Investing in infrastructure is one of the critical problems that America faces. Infrastructure improvements are necessary to keep up with a modern global economy, to create jobs and to make sure that America is ready to face unknown challenges the future brings. A new report from Damon Silvers, director of policy and special counsel for the AFL-CIO, and the Roosevelt Institute makes the case that such investment is vital for our future and lays out the types of investments that will do the most to help us move forward.
Roosevelt Institute President and CEO Felicia Wong explains:
America needs genuine infrastructure investment now more than ever—and that means more than just filling potholes. It means building the foundation for 21st century commerce, which is a long-term strategic necessity. It includes public investments in high-speed rail, universal broadband and a carbon-reducing power grid, all of which will drive growth and help usher in shared prosperity for millions of Americans.
The 2016 election results show that this is the will of the American people: According to a recent poll by the Roosevelt Institute and Democracy Corps, 70 percent of voters support commitments to transformational infrastructure investments that will grow our economy, create jobs and transform our nation to meet the demands of the 21st century. However, we must be wary. Infrastructure’s ability to bring true growth and opportunity depends on how we finance it.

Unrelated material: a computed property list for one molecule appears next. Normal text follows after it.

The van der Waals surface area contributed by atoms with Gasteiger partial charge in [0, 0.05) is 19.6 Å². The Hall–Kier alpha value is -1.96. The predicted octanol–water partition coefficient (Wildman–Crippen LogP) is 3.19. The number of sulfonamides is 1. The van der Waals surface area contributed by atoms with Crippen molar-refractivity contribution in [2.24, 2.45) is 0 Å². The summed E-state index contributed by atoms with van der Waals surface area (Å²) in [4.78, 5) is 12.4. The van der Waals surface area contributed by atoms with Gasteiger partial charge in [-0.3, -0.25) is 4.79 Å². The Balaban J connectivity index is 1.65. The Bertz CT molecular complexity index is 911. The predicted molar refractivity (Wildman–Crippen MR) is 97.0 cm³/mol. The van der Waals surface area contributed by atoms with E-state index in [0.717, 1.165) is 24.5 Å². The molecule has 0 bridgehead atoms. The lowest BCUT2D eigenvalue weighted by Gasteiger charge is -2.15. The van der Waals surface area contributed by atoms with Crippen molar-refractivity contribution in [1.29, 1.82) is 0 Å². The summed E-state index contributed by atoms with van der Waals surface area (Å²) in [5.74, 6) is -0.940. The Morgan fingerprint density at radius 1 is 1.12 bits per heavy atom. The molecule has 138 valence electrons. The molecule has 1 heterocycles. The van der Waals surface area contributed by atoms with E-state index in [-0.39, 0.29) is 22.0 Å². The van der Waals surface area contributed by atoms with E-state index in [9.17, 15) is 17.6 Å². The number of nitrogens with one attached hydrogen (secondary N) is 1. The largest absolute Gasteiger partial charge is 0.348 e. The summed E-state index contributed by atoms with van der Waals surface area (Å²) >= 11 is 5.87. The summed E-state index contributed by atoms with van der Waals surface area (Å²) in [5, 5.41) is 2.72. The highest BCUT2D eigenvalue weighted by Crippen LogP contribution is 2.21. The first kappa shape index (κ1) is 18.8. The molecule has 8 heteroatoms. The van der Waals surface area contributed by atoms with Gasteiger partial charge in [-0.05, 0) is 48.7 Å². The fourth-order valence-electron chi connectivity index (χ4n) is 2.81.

In the report, Silvers et al. argue that any infrastructure proposals, like the one President-elect Donald Trump is considering, must meet the following criteria:
- Will they be inclusive—reaching white people and people of color, rural and urban communities—and targeted to create jobs where they are most needed and where growth can be most transformative?
- Will they include investments such as broadband and transportation, which will increase labor market participation over the long term?
- Will they be held to high labor and environmental standards?
- Will project decisions be made locally and by actors serving the public interest, rather than by those who will benefit financially?
- Will they make good use of relatively inexpensive public funds and avoid the unnecessary costs of private financing?
Read the full report.